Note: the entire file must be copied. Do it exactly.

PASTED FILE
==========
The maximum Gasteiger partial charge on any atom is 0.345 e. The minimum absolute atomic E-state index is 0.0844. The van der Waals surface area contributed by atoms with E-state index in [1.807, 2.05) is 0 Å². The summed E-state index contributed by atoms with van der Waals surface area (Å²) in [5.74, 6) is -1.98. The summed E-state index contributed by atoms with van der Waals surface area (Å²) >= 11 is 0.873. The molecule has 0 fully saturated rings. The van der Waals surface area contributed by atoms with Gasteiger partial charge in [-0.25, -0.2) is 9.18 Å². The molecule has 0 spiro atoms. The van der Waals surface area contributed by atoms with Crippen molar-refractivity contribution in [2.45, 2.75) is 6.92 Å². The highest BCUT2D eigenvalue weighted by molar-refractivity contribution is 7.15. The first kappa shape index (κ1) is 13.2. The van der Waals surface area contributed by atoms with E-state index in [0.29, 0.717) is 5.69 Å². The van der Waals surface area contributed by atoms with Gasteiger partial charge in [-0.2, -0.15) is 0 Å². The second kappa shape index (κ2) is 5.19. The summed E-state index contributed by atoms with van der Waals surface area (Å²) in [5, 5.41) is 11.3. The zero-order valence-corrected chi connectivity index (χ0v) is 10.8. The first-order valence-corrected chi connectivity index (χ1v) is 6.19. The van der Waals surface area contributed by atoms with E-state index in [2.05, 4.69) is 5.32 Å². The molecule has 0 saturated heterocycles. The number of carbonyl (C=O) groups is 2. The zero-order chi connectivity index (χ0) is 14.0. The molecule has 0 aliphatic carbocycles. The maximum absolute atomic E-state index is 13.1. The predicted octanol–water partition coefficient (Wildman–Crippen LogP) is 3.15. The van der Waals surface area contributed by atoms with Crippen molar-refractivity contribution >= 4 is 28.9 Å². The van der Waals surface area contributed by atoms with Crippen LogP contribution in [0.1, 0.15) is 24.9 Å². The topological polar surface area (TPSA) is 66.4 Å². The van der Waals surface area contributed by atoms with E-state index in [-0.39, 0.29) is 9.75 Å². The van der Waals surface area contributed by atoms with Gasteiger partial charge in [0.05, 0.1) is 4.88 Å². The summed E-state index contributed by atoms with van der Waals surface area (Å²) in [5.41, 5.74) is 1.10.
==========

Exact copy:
The maximum Gasteiger partial charge on any atom is 0.345 e. The minimum absolute atomic E-state index is 0.0844. The van der Waals surface area contributed by atoms with E-state index in [1.807, 2.05) is 0 Å². The summed E-state index contributed by atoms with van der Waals surface area (Å²) in [5.74, 6) is -1.98. The summed E-state index contributed by atoms with van der Waals surface area (Å²) >= 11 is 0.873. The molecule has 0 fully saturated rings. The van der Waals surface area contributed by atoms with Gasteiger partial charge in [-0.25, -0.2) is 9.18 Å². The molecule has 0 spiro atoms. The van der Waals surface area contributed by atoms with Crippen molar-refractivity contribution in [2.45, 2.75) is 6.92 Å². The highest BCUT2D eigenvalue weighted by molar-refractivity contribution is 7.15. The first kappa shape index (κ1) is 13.2. The van der Waals surface area contributed by atoms with E-state index in [0.29, 0.717) is 5.69 Å². The van der Waals surface area contributed by atoms with Gasteiger partial charge in [-0.2, -0.15) is 0 Å². The second kappa shape index (κ2) is 5.19. The summed E-state index contributed by atoms with van der Waals surface area (Å²) in [5, 5.41) is 11.3. The zero-order valence-corrected chi connectivity index (χ0v) is 10.8. The first-order valence-corrected chi connectivity index (χ1v) is 6.19. The van der Waals surface area contributed by atoms with E-state index in [2.05, 4.69) is 5.32 Å². The molecule has 0 saturated heterocycles. The number of carbonyl (C=O) groups is 2. The zero-order chi connectivity index (χ0) is 14.0. The molecule has 0 aliphatic carbocycles. The maximum absolute atomic E-state index is 13.1. The predicted octanol–water partition coefficient (Wildman–Crippen LogP) is 3.15. The van der Waals surface area contributed by atoms with Crippen molar-refractivity contribution >= 4 is 28.9 Å². The van der Waals surface area contributed by atoms with Crippen LogP contribution in [0.1, 0.15) is 24.9 Å². The topological polar surface area (TPSA) is 66.4 Å². The van der Waals surface area contributed by atoms with E-state index in [-0.39, 0.29) is 9.75 Å². The van der Waals surface area contributed by atoms with Gasteiger partial charge in [0.05, 0.1) is 4.88 Å². The summed E-state index contributed by atoms with van der Waals surface area (Å²) in [5.41, 5.74) is 1.10.